Did anyone really “win” the debate?

2016-debate-photoFor the next week following the first presidential debate, America will ask and answer the wrong question: “Who won?”

Answering this question demands that we first define “winning” in this context, which is only rhetorically possible. Like watching any other major sporting event, the teams already had wide groups of loyal fans, and most people came in Team Trump or Team Hillary or Team Anyone Else. There’s actually a group that claims they would rather vote for the sweet meteor of death than vote for either candidate.

Polls are supposedly reliable data to measure success (whatever we presuppose “success” means), and “scientific” polling generally takes a random sampling of a population to obtain statistically significant results. But stats are only as reliable as the sampling group, and I’ve seen 30+ polls claiming Trump won by a wide margin, and others claiming Hillary the victor.

So naturally, the discussion after centers on each camp claiming they “won” by a wide margin, and without any measurability of accurate scoring–no one gained physical yardage to score observable touchdowns–we don’t really know any more than we did before the debate.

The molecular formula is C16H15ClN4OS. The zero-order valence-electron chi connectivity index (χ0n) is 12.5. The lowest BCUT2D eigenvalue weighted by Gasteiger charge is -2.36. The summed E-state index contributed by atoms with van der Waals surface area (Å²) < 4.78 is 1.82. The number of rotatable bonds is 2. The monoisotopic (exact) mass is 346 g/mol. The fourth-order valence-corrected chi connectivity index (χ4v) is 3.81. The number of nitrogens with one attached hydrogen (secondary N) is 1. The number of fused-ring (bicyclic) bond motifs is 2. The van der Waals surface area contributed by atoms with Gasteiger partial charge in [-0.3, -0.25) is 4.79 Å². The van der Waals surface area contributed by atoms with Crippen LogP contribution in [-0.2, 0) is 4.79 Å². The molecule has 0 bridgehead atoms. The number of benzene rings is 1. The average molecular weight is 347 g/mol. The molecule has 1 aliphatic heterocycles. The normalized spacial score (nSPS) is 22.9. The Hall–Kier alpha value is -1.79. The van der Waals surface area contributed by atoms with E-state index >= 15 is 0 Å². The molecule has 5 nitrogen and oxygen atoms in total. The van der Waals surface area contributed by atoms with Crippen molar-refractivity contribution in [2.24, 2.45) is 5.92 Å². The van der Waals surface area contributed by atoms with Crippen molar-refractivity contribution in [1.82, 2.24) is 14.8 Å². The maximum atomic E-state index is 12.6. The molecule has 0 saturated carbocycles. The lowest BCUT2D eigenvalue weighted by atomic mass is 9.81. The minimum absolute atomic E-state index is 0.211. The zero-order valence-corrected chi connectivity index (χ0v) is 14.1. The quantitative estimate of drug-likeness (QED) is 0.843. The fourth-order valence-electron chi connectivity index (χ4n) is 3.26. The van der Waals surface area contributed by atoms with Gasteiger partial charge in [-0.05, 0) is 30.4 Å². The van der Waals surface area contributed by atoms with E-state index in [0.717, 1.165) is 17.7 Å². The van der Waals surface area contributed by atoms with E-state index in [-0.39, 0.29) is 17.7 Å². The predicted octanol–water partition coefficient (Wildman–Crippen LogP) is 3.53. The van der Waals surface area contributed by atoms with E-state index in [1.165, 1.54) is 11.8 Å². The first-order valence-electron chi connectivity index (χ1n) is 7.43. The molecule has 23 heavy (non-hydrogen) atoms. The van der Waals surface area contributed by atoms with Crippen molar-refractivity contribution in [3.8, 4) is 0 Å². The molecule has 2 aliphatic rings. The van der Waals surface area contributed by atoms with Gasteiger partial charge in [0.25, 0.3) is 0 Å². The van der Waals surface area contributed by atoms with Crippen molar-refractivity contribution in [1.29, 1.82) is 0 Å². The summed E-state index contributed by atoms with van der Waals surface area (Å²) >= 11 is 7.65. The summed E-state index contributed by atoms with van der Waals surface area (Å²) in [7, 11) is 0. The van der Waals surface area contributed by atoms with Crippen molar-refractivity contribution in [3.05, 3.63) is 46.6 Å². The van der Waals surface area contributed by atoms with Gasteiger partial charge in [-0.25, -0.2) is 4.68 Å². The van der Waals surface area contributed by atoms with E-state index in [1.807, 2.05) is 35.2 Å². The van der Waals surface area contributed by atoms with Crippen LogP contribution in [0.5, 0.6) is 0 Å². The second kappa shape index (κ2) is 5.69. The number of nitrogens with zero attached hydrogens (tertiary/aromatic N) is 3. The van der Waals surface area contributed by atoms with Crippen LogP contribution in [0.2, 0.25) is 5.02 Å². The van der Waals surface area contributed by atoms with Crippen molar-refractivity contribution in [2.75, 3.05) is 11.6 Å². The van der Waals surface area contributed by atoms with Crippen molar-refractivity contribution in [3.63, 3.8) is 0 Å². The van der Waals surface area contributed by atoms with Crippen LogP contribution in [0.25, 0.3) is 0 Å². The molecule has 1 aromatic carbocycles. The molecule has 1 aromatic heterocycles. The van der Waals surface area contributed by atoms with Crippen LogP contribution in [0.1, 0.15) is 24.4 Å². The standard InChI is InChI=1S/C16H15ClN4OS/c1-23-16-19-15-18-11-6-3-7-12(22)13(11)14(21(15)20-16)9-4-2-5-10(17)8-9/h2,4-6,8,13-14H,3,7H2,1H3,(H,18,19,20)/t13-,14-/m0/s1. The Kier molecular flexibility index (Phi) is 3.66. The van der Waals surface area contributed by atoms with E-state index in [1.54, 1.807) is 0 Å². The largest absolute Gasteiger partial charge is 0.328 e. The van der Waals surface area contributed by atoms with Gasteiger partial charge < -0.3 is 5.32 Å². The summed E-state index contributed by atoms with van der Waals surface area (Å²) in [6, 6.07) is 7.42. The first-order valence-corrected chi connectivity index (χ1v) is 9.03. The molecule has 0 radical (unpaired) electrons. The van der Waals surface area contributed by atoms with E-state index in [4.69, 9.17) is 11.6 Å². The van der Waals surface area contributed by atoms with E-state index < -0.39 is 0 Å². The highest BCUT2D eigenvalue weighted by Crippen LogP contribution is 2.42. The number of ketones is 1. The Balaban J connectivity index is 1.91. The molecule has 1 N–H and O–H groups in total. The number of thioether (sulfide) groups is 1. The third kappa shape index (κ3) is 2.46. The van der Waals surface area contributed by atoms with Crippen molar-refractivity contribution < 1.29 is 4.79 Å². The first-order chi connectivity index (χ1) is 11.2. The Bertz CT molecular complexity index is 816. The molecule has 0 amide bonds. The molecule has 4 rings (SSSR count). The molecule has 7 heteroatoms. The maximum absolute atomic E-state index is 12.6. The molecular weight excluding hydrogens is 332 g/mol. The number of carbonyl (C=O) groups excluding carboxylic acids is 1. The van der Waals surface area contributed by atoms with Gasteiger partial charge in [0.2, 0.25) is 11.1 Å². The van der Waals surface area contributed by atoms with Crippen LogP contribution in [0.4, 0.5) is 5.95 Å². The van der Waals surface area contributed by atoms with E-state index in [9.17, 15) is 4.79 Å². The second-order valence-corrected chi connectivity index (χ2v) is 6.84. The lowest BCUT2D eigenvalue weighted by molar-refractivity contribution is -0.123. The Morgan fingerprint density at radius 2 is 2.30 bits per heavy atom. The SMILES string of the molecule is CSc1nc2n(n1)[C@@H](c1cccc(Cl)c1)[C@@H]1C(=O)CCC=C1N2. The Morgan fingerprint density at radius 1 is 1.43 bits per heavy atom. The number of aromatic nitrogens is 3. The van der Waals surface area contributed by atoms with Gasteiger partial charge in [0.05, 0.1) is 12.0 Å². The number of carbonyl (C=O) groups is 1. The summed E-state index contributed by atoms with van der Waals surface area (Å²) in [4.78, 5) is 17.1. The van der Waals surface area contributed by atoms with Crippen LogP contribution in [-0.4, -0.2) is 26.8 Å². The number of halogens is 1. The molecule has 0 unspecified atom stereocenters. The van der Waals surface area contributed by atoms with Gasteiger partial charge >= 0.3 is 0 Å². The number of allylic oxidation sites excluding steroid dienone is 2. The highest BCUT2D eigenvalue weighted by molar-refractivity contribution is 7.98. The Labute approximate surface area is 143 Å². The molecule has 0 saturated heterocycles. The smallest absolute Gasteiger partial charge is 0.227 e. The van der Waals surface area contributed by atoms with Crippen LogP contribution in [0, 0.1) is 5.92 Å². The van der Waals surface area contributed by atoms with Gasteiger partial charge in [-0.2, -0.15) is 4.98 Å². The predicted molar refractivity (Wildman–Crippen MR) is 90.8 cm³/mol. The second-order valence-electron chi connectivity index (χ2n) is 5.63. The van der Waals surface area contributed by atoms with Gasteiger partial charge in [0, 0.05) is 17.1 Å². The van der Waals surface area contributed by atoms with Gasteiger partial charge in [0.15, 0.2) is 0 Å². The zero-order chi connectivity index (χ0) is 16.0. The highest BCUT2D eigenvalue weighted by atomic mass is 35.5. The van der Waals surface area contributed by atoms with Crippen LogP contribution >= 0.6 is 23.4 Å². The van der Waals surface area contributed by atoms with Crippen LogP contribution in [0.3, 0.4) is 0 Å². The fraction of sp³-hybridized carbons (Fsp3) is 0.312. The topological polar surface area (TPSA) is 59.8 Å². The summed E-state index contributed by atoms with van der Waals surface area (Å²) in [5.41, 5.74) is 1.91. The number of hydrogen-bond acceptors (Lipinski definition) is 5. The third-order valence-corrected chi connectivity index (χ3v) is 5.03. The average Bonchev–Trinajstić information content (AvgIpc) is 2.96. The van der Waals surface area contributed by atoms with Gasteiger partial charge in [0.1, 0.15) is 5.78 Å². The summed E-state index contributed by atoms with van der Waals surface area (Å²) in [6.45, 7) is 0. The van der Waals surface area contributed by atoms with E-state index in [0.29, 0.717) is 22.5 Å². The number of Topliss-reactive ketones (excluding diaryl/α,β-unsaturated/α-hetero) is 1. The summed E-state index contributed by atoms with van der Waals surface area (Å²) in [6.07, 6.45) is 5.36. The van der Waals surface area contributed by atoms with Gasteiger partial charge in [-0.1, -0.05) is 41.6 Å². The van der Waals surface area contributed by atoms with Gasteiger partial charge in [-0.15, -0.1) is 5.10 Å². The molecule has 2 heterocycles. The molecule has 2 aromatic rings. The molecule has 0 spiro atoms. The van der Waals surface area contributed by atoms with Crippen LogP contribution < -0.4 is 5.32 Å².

Still, the talking heads will parse every word and phrase and draw out the rhetorical analysis. And at the end of this nightmarishly long day, we’ll just be left where we really should have started, assessing the debate using Drew Carey’s tagline remarks on Whose Line is it Anyway?, that “everything’s made up and the points don’t matter.” (But seriously, someone call Sean Hannity and fact check!)

I realize I’m scoffing generally at the wide swath of professional pollsters. You might wish to draw some comfort in your favorite poll or predictor or tea-leaf reader. Go for it. But statistically, you still actually have only a 50/50 chance of being right. Here are several recent opinions, including the LA Times and the NY Times, that show why polling has become increasingly unreliable and statistically insignificant.

The right question that America should be asking is, “Who will win?” And the answer is that we simply don’t know, and that’s why every vote counts and every American who cares about this country needs to turn out on Election Day. The only truly measurable definition of “winning” anything will come November 8. Predicting or claiming a win any earlier is much like assessing a jury verdict–you just never know while the jury is still out.


Jenna Ellis

Jenna Ellis is an attorney, professor of law at Colorado Christian University, and international speaker.

She is the author of the book, The Legal Basis for a Moral Constitution. You can read more about her at www.jennaellis.org.

Email Jenna at jenna.ellis.esq@gmail.com